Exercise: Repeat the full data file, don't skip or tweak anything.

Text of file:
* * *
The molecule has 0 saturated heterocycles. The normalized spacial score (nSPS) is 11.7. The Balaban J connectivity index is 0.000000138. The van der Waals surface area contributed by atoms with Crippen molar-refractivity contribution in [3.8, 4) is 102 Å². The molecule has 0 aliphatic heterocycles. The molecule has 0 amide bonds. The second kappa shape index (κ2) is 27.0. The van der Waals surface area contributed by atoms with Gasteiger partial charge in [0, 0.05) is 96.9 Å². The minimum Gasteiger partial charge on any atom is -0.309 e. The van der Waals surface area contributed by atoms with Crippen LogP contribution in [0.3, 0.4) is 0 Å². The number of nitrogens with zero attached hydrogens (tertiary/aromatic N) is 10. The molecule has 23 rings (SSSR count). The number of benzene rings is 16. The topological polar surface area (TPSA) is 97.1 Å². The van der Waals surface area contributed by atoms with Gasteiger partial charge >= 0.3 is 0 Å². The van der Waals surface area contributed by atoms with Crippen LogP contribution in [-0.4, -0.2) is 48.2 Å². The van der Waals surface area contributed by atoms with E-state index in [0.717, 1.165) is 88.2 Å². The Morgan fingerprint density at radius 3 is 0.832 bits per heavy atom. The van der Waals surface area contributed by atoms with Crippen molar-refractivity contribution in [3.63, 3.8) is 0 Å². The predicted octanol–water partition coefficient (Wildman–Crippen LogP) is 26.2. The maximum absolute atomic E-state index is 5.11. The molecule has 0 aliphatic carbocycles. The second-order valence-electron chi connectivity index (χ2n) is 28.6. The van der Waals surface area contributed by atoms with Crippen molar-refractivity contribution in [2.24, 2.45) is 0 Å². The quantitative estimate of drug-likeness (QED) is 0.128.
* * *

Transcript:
The molecule has 0 saturated heterocycles. The normalized spacial score (nSPS) is 11.7. The Balaban J connectivity index is 0.000000138. The van der Waals surface area contributed by atoms with Crippen molar-refractivity contribution in [3.8, 4) is 102 Å². The molecule has 0 aliphatic heterocycles. The molecule has 0 amide bonds. The second kappa shape index (κ2) is 27.0. The van der Waals surface area contributed by atoms with Gasteiger partial charge in [0, 0.05) is 96.9 Å². The minimum Gasteiger partial charge on any atom is -0.309 e. The van der Waals surface area contributed by atoms with Crippen LogP contribution in [0.3, 0.4) is 0 Å². The number of nitrogens with zero attached hydrogens (tertiary/aromatic N) is 10. The molecule has 23 rings (SSSR count). The number of benzene rings is 16. The topological polar surface area (TPSA) is 97.1 Å². The van der Waals surface area contributed by atoms with Gasteiger partial charge >= 0.3 is 0 Å². The van der Waals surface area contributed by atoms with Crippen LogP contribution in [-0.4, -0.2) is 48.2 Å². The van der Waals surface area contributed by atoms with E-state index in [0.717, 1.165) is 88.2 Å². The Morgan fingerprint density at radius 3 is 0.832 bits per heavy atom. The van der Waals surface area contributed by atoms with Crippen molar-refractivity contribution in [3.63, 3.8) is 0 Å². The predicted octanol–water partition coefficient (Wildman–Crippen LogP) is 26.2. The maximum absolute atomic E-state index is 5.11. The molecule has 0 aliphatic carbocycles. The second-order valence-electron chi connectivity index (χ2n) is 28.6. The van der Waals surface area contributed by atoms with Crippen molar-refractivity contribution in [2.24, 2.45) is 0 Å². The quantitative estimate of drug-likeness (QED) is 0.128.